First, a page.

Laura Israel’s new film is called “Don’t Blink — Robert Frank,” and it’s at once a welcome admonition and an efficient motto. This compact, fast-moving portrait of the artist proceeds through a flurry of images, many of them gleaned from Mr. Frank’s long and prodigious career. The man himself, barreling through his early 90s with a mixture of impatience, resignation and good humor, has spent a lifetime looking, mostly at North American people and landscapes, but also somehow inward, using cameras as instruments of documentation and introspection.
Mr. Frank, a filmmaker and photographer who was born in Switzerland in 1924, is in many ways a quintessential New York artist of a certain vintage and temperament, a resident of the eclectic Bohemia that defined an important part of the city’s cultural life in the decades after World War II. He was friends with Allen Ginsberg and Jack Kerouac, who appeared in his 1959 film, “Pull My Daisy,” for which Kerouac also provided voice-over narration. Mr. Frank had the good fortune to practice his art when living was cheap, and minds were open, and the genius and discipline to turn his pluck and curiosity into a vital and formidable body of work. (Starting next month, BAM Cinematek will present a retrospective of his films).
Ms. Israel and her crew — including the Oscar-winning cinematographer Ed Lachman — spend time with Mr. Frank in his cluttered Manhattan apartment and in the windswept cabin in Mabou, Nova Scotia, that has been his rustic retreat for decades. Her film is less like a full biography than like a magazine profile, which is as it should be. You leave with a vivid sense of the man’s living presence and a reasonably thorough account of his life, work and associations.
Given the sheer volume and variety of the work in question, this is an impressive achievement. The son of an amateur photographer, Mr. Frank may still be best known for “The Americans,” his collection of black-and-white images harvested during his travels across the United States in the mid-50s. At the time, the pictures, which cast a candid eye on racism, alienation and class division, were criticized for their challenge to the official optimism of the postwar consensus. Before long, they took their rightful place in the photographic canon, alongside the works of Walker Evans, who was one of Mr. Frank’s idols and early teachers.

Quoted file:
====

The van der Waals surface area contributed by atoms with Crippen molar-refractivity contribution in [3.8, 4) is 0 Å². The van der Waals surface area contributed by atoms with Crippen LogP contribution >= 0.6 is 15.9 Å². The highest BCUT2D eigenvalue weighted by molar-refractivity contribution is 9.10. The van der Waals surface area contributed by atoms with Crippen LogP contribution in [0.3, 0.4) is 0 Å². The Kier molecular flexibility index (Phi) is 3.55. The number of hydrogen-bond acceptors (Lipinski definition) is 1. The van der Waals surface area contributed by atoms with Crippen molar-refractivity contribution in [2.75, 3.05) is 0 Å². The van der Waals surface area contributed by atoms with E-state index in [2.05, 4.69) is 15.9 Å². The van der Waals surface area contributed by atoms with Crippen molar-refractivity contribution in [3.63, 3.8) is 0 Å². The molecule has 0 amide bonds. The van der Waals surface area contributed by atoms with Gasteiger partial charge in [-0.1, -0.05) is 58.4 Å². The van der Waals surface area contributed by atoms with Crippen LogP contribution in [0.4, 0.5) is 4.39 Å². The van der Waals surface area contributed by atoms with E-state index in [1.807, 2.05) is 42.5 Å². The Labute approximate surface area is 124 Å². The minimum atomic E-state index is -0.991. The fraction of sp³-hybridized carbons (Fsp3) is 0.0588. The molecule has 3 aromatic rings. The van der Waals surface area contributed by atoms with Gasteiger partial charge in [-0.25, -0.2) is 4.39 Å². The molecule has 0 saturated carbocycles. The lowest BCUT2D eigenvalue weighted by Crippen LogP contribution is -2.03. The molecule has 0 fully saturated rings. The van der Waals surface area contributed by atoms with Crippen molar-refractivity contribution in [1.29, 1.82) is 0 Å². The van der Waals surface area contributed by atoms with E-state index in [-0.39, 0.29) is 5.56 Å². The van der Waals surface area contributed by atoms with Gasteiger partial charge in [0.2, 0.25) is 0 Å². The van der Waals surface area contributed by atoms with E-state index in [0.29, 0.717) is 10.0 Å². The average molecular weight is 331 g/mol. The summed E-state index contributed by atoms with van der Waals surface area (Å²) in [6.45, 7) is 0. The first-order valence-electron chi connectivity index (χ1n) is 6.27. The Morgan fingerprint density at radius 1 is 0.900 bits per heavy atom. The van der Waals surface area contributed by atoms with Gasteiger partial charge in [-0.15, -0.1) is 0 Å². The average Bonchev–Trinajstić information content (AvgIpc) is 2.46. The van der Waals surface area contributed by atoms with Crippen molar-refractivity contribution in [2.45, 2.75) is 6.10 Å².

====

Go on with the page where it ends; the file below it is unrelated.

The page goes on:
But his later work is in many ways even more radical and challenging. His films are defiantly anti-industrial products: dreamlike documentaries, free-form essay films, meditations on loss and perseverance. The most notorious is a film commissioned by the Rolling Stones (the cover of whose album “Exile on Main Street” consists of Mr. Frank’s contact sheets). Never released — and with a title that can’t be published here — it is one of the strangest and toughest artifacts of its era, by turns haunting, horrifying and beautiful.
There is a different kind of beauty in the pictures Mr. Frank made in Mabou, many of which feature words or crude pictures starched onto the negative. Along with the films he made in the ’70s and after, they are a chronicle of pain, exuberance and spiritual calm. Interweaving footage from them with clips from older interviews and her own conversations, Ms. Israel executes a biographical sketch that is informative without seeming unduly invasive. Mr. Frank, as if living up to his surname, talks about the terrible deaths of his two children and his long creative and romantic partnership with the artist June Leaf, who also appears in the film.
A few other friends and associates do, too, most notably Ginsberg, an irrepressible ghost in our cultural machinery. We can be grateful that Mr. Frank still walks among us, his eyes wide open.
“Don’t Blink — Robert Frank” is not rated. Running time: 1 hour 22 minutes.